As Hong Kong “Stirs From Slumber” And Buyer Confidence Remains High In China, What Can We Expect To See Next Week?
We’ve been interested in the upcoming Hong Kong Sotheby’s auctions of Contemporary Chinese, Southeast Asian and other Asian art, with a particularly obvious fixation on the Chinese side, for some time. After the surprising turnout of mainland Chinese, and their willingness to go far above and beyond lot estimates to take home something they’ve set their hearts on, Sotheby’s is likely expecting a good proportion of bidders both from the mainland and other areas of Greater China — definitely Hong Kong, since buyers from that market have been something of a fixture at Chinese art auctions for ages. And while the unpredictable nature of art auctions makes it difficult to forecast how next week’s auctions turn out (although total revenue estimates for all of the Hong Kong auctions are close to US$100 million), many people are excited and motivated to buy some high-quality, historical art.
One thing that makes the auction of contemporary Chinese art even more interesting to me on a personal level is the way it will coincide with “Golden Week,” a week of celebrations coinciding with both Chinese National Day and the Mid-Autumn Festival. If last year’s turnout was any indication, Golden Week could draw well over a million mainlanders to Hong Kong this year, most of whom are coming to the city either to shop for expensive objects or eat and drink for days. While Golden Week, on its own, really shouldn’t affect the Sotheby’s sale too much, it is within the realm of possibility that some of the shopping-mad mainlanders might be shipping a Yue Minjun or Liu Ye painting home along with their boxes of luxury goods.
Another reason I’m excited about the Hong Kong sales next week is because of this article, published today by Art Market Insight, which is bullish on the article because of the comparatively fast re-emergence of Hong Kong following the global economic crisis:
Once again, Sotheby’s is weighting its sale in favour of the Contemporary segment (Contemporary Asian Art) which carries the richest of the three catalogues with 190 lots and a total revenue estimate of $12.5m. In order to re-kindle interest amongst its biggest clients, the auctioneer has built a catalogue of very attractive signatures. Among the star lots: a powder drawing by CAI Guoqiang , Money net NO.2, estimated at HKD 4.7m – 5.5m, ($606,000 – $710,000), several paintings by YUE Minjun , including Hats series – The lovers expected to generate around $400,000 (estimated HKD 2.8m – 3.5m), three paintings from the famous Chinese Portrait series by FENG Zhengjie including a superb contemporary Amazon (4 x 3 metres) estimated at $100,000 – $130,000 (HKD 800,000 – 1m). A very similar monumental portrait fetched $133,000 in June 2009 (Phillips de Pury & Company, London, £81,000).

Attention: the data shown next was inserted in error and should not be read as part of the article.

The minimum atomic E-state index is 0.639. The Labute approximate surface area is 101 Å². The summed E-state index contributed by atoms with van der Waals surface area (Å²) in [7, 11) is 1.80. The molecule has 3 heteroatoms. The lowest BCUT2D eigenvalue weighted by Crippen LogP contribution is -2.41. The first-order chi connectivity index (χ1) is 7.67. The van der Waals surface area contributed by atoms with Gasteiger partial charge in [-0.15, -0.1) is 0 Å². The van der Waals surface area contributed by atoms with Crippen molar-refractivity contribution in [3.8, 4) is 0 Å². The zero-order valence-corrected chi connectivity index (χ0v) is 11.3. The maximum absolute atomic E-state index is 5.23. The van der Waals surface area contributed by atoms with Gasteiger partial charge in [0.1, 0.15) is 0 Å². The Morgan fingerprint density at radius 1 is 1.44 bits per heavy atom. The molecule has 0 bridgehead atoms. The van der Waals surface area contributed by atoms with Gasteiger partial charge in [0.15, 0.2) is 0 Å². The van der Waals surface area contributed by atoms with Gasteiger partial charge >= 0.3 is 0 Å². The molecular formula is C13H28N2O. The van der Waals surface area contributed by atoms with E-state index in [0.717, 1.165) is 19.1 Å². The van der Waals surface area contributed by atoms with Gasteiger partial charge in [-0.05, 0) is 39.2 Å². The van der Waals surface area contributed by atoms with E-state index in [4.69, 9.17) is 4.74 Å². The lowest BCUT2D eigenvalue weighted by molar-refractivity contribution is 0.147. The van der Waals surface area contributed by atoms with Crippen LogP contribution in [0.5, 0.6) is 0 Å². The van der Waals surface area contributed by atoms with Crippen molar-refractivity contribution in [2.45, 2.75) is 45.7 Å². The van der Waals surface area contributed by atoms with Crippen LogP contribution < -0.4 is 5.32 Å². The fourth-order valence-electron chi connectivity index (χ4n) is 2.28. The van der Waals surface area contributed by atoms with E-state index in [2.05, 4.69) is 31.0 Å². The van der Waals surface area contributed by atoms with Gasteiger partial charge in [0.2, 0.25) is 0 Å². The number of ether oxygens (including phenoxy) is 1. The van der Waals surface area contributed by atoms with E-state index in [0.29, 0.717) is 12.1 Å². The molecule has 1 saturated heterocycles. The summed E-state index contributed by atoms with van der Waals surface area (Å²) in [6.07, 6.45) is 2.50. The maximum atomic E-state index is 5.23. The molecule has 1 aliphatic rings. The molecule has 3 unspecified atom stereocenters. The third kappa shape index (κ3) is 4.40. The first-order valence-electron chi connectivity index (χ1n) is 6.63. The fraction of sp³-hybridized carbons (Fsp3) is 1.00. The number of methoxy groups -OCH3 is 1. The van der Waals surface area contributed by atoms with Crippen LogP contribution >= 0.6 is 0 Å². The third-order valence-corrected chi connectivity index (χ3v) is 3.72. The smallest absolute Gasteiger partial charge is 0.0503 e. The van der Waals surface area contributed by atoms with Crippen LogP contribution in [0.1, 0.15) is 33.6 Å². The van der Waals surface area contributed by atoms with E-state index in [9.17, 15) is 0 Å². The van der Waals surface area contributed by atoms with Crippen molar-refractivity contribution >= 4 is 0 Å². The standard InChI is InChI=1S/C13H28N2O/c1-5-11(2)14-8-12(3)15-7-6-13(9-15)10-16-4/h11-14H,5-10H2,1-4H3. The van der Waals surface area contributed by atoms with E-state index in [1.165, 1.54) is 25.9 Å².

ZENG Fanzhi and ZHANG Xiaogang – known for their capacity to generate exceptional results even in periods of crisis – both have several works in the sale, including Zhang’s Comrade diptych offered at $600,000 – $700,000 (HKD 4.7m – 5.4m). Sotheby’s has prudently excluded his most expensive works from (the Bloodline: Big Family) series from the sale although two paintings from that series generated relatively respectable results in the autumn of 2008 at more than $2m each (Bloodline: Big Family No.1, fetched HKD 20m at Sotheby’s Hong Kong on 4 October and Bloodline: Big Family No.2, fetched HKD 23m on 30 November at Christie’s Hong Kong).
I think Sotheby’s has been smart to weight in favor of contemporary Chinese art, especially on the heels of their sales of Chinese antiquities. Following up the momentum of those recent sales with a large-scale auction of contemporary pieces that are of exceptional quality and by historical, established artists is a good way to tap in to the economic exuberance of Hong Kong as it emerges from the shadow of last year’s crisis. It also gives mainland bidders the opportunity to snap up some fantastic pieces right in their backyard during a period of national celebration and holiday. These elements all have the potential to affect the mood of the bidding, particularly because — as the Art Market Insight study shows today — bidders are showing that they are in the mood to buy:
For these Hong Kong sales, Sotheby’s has brought together some very charismatic signatures, with chosen carefully subjects and modest price pretentions. The stage is therefore set to attract buyers who have expressed a strong acquisitive appetite: according to Artprice’s Art Market Confidence Index , more than 75% of respondents are in the mood for buying.
Keep an eye on our coverage of the Hong Kong auctions next week. They are certain to be interesting and important, and should give us a glimpse of what we can possibly expect to see at upcoming auctions in November.